Data Protection guidelines-Google Analytics

On 12 May 2020,German Data Protection Conference (‘DSK’) issued  guidelines on the use of Google Analytics in the non-public sector (‘the Guidelines’).  The guidelines have been issued in consequence of the DSK’s decision that Google Analytics is not a Data Processor but a Data Controller or Joint Data Controller. Google Analytics contended that the data it collects does not allow identification of persons. However, the German Data Protection Conference concluded that it does and it further confirmed that this category of data falls under personal data of GDPR.

The Guidelines thus provide for changes in Google Analytics’ policies. The changes are suggested through the guidelines keeping in mind its users by providing them a explicit privacy policy and respect the rules of transparency. The guidelines also lays down that the user consent must be flexible, informative and positive and also allow easy withdrawal of the same.

The main items within the guidelines are as follows:

1. Personal data

When using Google Analytics, personal data of the user is always processed.
Google Analytics contend in its help section that the data it collects does not constitute personally identifiable information. However, the Guidelines conclude that the data, namely the usage data and other device-specific data that can be assigned to a specific user, does in fact fall under the definition of personal data as per the GDPR.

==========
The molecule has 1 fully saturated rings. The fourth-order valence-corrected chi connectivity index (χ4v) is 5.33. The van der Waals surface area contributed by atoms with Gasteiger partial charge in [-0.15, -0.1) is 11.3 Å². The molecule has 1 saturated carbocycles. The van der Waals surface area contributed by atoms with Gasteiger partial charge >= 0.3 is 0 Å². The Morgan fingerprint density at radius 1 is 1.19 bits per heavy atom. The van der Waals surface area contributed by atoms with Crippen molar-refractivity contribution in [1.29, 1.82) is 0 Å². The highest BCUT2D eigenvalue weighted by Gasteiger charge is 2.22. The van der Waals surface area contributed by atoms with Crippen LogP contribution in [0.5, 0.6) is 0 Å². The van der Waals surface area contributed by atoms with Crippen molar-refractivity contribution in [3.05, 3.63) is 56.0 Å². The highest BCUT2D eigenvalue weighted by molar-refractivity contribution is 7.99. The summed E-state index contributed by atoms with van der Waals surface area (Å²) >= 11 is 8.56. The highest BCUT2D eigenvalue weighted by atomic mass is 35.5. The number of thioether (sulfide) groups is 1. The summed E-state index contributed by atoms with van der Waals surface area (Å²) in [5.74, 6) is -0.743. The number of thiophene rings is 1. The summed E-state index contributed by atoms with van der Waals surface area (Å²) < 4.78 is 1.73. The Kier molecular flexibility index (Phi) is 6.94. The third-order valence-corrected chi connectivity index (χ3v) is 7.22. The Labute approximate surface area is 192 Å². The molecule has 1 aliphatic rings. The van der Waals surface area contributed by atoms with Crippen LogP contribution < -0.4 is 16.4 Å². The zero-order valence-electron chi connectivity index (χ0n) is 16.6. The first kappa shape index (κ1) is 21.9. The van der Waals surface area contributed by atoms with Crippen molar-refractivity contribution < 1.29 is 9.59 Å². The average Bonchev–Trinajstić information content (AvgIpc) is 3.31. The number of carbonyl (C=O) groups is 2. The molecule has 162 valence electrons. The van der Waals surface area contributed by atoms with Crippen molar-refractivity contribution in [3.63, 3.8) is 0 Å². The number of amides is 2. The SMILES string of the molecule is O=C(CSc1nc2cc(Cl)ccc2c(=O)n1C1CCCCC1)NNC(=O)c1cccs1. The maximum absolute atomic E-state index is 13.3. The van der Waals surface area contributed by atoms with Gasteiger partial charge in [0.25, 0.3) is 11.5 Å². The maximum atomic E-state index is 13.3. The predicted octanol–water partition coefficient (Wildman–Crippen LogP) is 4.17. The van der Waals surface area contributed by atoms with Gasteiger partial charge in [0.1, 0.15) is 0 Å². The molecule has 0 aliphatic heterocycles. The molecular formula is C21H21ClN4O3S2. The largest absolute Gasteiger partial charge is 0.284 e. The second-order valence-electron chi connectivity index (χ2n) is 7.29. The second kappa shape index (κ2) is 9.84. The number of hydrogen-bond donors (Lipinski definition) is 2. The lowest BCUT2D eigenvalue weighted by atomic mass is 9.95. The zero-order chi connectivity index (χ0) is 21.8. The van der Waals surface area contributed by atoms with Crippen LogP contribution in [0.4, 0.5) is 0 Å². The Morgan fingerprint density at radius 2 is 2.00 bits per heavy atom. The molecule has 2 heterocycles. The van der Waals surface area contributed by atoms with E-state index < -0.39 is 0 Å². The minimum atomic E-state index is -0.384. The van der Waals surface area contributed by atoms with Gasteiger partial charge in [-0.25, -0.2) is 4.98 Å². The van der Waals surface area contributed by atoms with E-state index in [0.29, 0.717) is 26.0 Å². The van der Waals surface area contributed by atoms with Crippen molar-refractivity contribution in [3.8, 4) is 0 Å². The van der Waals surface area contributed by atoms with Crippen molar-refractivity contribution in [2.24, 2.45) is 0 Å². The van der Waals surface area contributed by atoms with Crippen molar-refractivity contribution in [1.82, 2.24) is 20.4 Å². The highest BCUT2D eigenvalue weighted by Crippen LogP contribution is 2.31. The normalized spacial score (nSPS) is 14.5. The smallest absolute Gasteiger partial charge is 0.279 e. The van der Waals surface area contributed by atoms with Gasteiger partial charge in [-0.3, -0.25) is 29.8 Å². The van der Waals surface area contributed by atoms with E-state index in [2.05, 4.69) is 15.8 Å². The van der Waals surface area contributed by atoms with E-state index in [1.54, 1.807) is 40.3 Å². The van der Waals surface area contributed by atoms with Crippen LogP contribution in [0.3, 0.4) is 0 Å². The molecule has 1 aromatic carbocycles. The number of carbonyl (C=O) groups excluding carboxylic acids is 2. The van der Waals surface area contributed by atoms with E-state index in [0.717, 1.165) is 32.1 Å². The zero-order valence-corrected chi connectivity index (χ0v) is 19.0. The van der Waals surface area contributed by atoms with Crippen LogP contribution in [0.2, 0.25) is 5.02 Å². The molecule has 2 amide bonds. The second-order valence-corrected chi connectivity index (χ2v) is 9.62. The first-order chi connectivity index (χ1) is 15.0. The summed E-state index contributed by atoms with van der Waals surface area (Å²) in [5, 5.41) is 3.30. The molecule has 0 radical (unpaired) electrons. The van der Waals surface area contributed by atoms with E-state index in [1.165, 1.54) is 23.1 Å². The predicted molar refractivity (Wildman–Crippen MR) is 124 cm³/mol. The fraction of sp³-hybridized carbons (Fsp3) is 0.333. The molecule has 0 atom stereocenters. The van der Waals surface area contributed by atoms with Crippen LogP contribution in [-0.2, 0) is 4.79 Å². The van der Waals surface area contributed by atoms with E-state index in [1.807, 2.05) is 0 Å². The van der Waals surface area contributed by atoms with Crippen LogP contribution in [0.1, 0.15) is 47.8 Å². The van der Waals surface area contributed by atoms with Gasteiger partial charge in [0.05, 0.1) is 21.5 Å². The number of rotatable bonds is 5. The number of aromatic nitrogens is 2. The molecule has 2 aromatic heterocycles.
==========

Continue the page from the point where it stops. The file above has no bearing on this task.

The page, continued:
1. Privacy Policy-It is important to maintain an updated privacy policy in consonance with GDPR. The Privacy Policy needs to be self-explanatory answering fundamental questions with respect to data (process, retention and refusal,etc). Personal data as well as specific category of personal data has to be given particular attention in privacy policy with respect to GDPR.
  2. Data Governance-It is important to plan every aspect of data. As it may happen that subsequent to data being collected it may either be processed, retained or deleted. This required meticulous planning as any data leak may attract penalties or loss of reputation.
  3. DPIA-Data Protection Impact Assessment is a clinical method of assessment of journey of data right from the data subject to the controller. It analyses and detects any possible leaks which can be corrected or repaired.

Read here: Taxpayers’ personal data under risk

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